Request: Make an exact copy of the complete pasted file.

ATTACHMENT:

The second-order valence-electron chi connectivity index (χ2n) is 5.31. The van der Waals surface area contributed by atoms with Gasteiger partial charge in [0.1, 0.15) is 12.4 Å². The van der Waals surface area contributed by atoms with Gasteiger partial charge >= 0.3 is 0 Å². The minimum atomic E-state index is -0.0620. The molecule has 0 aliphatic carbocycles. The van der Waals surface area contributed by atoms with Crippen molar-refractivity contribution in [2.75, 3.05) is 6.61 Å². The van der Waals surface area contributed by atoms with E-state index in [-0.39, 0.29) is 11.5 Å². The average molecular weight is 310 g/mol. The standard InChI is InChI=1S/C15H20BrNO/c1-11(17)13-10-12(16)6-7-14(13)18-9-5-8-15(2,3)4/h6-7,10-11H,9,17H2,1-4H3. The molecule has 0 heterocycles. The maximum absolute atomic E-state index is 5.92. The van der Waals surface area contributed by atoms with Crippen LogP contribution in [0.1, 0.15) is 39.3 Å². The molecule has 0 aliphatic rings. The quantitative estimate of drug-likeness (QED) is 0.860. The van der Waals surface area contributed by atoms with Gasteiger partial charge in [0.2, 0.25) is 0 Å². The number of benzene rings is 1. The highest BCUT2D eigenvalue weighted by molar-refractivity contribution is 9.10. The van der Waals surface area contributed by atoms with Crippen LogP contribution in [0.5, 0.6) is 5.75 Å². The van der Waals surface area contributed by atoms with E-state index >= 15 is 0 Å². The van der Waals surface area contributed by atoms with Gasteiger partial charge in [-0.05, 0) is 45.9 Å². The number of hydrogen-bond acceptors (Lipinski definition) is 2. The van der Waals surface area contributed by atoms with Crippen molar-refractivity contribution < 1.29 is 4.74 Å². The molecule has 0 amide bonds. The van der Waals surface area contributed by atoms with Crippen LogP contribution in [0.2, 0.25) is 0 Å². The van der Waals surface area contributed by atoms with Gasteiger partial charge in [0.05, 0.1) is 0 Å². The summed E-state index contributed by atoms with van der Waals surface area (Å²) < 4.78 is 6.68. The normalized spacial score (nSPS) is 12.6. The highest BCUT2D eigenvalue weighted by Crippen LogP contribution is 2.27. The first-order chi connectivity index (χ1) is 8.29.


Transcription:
The second-order valence-electron chi connectivity index (χ2n) is 5.31. The van der Waals surface area contributed by atoms with Gasteiger partial charge in [0.1, 0.15) is 12.4 Å². The van der Waals surface area contributed by atoms with Gasteiger partial charge >= 0.3 is 0 Å². The minimum atomic E-state index is -0.0620. The molecule has 0 aliphatic carbocycles. The van der Waals surface area contributed by atoms with Crippen molar-refractivity contribution in [2.75, 3.05) is 6.61 Å². The van der Waals surface area contributed by atoms with E-state index in [-0.39, 0.29) is 11.5 Å². The average molecular weight is 310 g/mol. The standard InChI is InChI=1S/C15H20BrNO/c1-11(17)13-10-12(16)6-7-14(13)18-9-5-8-15(2,3)4/h6-7,10-11H,9,17H2,1-4H3. The molecule has 0 heterocycles. The maximum absolute atomic E-state index is 5.92. The van der Waals surface area contributed by atoms with Crippen LogP contribution in [0.1, 0.15) is 39.3 Å². The molecule has 0 aliphatic rings. The quantitative estimate of drug-likeness (QED) is 0.860. The van der Waals surface area contributed by atoms with Gasteiger partial charge in [0.2, 0.25) is 0 Å². The number of benzene rings is 1. The highest BCUT2D eigenvalue weighted by molar-refractivity contribution is 9.10. The van der Waals surface area contributed by atoms with Crippen LogP contribution in [0.5, 0.6) is 5.75 Å². The van der Waals surface area contributed by atoms with E-state index >= 15 is 0 Å². The van der Waals surface area contributed by atoms with Gasteiger partial charge in [-0.05, 0) is 45.9 Å². The number of hydrogen-bond acceptors (Lipinski definition) is 2. The van der Waals surface area contributed by atoms with Crippen molar-refractivity contribution < 1.29 is 4.74 Å². The molecule has 0 amide bonds. The van der Waals surface area contributed by atoms with Crippen LogP contribution in [0.2, 0.25) is 0 Å². The van der Waals surface area contributed by atoms with Gasteiger partial charge in [0.05, 0.1) is 0 Å². The summed E-state index contributed by atoms with van der Waals surface area (Å²) < 4.78 is 6.68. The normalized spacial score (nSPS) is 12.6. The highest BCUT2D eigenvalue weighted by Crippen LogP contribution is 2.27. The first-order chi connectivity index (χ1) is 8.29.